Insurance companies have, for the past two decades, been increasing their attention to the treatment and coverage of autism in their plans.
Autism is a neural development disorder which affects millions of people worldwide; it has no known cure, and the reasons for the development of this disorder (though there are many sub-types and variations) are also still misunderstood. Those with moderate to severe autism are normally unable to function independently in society, being limited by their stunted interpersonal skills, inability to relate to the world realistically and compulsive behaviors. Children with autism show marked improvement with early and consistent intervention through various therapies, and adults also require intensive work to acquire and retain social skills. For this reason, autism is an expensive and mysterious disorder, and many insurers have declined to cover it, while others have dealt with it on a case-by-case basis.
The California legislature is considering 4 bills addressing autism, autism treatment and health insurance. California Senate President Pro Tem, Darrell Steinberg, is the sponsor of two of those bills, one of which is Senate Bill 166. Senator Steinberg’s bill would make health insurance providers cover at least some kinds of early-intervention autism therapy for children, something which has been inconsistent in the industry so far.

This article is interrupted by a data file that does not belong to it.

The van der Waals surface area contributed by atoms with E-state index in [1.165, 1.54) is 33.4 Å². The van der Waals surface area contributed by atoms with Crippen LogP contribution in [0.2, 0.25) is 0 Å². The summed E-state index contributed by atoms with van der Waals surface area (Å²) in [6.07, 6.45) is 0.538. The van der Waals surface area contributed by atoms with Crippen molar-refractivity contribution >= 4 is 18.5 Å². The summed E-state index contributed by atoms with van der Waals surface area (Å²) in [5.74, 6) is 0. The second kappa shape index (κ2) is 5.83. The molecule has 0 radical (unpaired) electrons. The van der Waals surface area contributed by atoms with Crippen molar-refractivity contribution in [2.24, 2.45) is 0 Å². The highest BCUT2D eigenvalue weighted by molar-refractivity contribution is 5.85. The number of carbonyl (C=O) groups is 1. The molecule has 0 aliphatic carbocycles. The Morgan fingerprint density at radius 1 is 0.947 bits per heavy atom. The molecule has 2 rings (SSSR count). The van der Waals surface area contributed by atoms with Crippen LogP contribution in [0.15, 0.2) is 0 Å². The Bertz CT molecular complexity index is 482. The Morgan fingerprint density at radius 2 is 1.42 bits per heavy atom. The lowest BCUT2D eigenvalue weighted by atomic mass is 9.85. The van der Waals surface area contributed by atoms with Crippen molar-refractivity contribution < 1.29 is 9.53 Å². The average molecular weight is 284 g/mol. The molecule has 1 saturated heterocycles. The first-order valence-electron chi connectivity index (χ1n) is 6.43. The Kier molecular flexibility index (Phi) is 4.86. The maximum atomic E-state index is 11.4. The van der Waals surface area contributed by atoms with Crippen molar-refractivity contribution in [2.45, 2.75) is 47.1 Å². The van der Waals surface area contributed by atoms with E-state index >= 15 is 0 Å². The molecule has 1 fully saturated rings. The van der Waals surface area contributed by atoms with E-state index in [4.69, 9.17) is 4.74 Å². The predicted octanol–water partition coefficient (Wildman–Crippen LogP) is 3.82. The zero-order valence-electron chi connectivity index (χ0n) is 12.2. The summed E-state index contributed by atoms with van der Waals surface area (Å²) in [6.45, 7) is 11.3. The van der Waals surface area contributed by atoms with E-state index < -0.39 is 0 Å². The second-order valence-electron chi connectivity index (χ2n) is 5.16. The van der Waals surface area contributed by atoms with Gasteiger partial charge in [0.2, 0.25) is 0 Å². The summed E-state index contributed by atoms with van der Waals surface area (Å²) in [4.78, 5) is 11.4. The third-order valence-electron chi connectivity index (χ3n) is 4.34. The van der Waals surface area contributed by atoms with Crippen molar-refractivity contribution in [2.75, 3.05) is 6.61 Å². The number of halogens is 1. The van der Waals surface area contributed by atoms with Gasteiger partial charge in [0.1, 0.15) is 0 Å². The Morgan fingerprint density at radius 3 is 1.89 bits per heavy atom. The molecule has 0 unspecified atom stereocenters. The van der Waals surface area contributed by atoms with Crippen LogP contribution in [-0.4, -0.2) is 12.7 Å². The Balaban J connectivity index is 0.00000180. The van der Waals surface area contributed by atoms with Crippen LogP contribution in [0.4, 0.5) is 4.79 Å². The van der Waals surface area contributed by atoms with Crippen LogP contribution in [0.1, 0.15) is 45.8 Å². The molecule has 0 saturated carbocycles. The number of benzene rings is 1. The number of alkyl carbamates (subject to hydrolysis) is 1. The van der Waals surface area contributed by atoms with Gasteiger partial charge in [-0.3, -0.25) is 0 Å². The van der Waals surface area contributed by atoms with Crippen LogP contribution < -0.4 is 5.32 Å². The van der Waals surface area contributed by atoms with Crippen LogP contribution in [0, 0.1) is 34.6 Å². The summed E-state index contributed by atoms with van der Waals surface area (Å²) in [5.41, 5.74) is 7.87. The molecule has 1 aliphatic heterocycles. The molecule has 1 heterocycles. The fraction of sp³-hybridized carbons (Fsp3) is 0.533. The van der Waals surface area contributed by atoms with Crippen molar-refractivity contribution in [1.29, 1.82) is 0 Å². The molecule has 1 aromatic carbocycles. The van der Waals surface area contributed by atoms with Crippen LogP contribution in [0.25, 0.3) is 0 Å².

“On a case by case basis, some insurance companies are covering it, and some are not,” said Steinberg.
Early identification of autism and treatment from the beginning for autistic children is much more effective, Senator Steinberg argues, and such early intervention has better and bigger impacts in the long term when contrasted with later treatments.
Applied Behavioral Analysis is the health care standard for therapy for autistic children, and it focuses on teaching the children from a very early age how to relate with others on a personal basis, among other things. It is a very expensive form of therapy, with the costs often exceeding $100,000 per year. Considering the fact that many families have more than one autistic child, as the disorder seems to be hereditary though the gene has not yet been identified, this throws insurance companies’ opposition to mandating autism treatment into a different light. Industry representatives state that mandating therapies such as ABA and those for other disorders will ultimately lead to much higher premiums for everyone overall.
“There’s that old notion of investing a little bit now to save a lot of money later,” Steinberg stated. “I think that applies not only to government, but to healthcare companies as well.”
The Senator said he does expect some resistance to this new bill from health insurance providers, as mandating a certain level of care across the board is rarely received warmly by those companies, as well as by his peers in the California Senate and House.
“We expect some controversy, and that’s OK. (Opponents) will make the argument that the additional mandate will cost the policy holders some additional money.”
Twenty-five states have passed such laws, where insurers are required to have basic coverage of treatment for autistic people.